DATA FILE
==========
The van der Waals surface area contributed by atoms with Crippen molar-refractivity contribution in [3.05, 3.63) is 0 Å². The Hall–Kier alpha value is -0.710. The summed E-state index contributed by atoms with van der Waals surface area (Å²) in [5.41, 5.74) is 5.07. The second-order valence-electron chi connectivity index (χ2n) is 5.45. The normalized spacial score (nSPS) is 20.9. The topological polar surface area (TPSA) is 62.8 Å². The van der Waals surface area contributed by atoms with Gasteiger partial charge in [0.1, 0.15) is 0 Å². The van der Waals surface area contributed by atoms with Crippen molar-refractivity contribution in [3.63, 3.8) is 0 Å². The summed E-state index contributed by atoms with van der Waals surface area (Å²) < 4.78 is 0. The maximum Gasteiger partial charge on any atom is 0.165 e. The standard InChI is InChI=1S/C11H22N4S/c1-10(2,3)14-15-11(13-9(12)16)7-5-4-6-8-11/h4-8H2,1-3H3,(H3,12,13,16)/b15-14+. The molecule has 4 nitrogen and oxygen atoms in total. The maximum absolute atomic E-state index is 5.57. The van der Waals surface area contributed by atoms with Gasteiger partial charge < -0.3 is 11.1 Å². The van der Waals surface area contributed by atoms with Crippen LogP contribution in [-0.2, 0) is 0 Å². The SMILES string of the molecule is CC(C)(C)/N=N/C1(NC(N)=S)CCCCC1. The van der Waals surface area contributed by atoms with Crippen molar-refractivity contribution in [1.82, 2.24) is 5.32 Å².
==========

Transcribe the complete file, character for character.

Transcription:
The van der Waals surface area contributed by atoms with Crippen molar-refractivity contribution in [3.05, 3.63) is 0 Å². The Hall–Kier alpha value is -0.710. The summed E-state index contributed by atoms with van der Waals surface area (Å²) in [5.41, 5.74) is 5.07. The second-order valence-electron chi connectivity index (χ2n) is 5.45. The normalized spacial score (nSPS) is 20.9. The topological polar surface area (TPSA) is 62.8 Å². The van der Waals surface area contributed by atoms with Gasteiger partial charge in [0.1, 0.15) is 0 Å². The van der Waals surface area contributed by atoms with Crippen molar-refractivity contribution in [3.63, 3.8) is 0 Å². The summed E-state index contributed by atoms with van der Waals surface area (Å²) < 4.78 is 0. The maximum Gasteiger partial charge on any atom is 0.165 e. The standard InChI is InChI=1S/C11H22N4S/c1-10(2,3)14-15-11(13-9(12)16)7-5-4-6-8-11/h4-8H2,1-3H3,(H3,12,13,16)/b15-14+. The molecule has 4 nitrogen and oxygen atoms in total. The maximum absolute atomic E-state index is 5.57. The van der Waals surface area contributed by atoms with Gasteiger partial charge < -0.3 is 11.1 Å². The van der Waals surface area contributed by atoms with Crippen LogP contribution in [-0.2, 0) is 0 Å². The SMILES string of the molecule is CC(C)(C)/N=N/C1(NC(N)=S)CCCCC1. The van der Waals surface area contributed by atoms with Crippen molar-refractivity contribution in [1.82, 2.24) is 5.32 Å².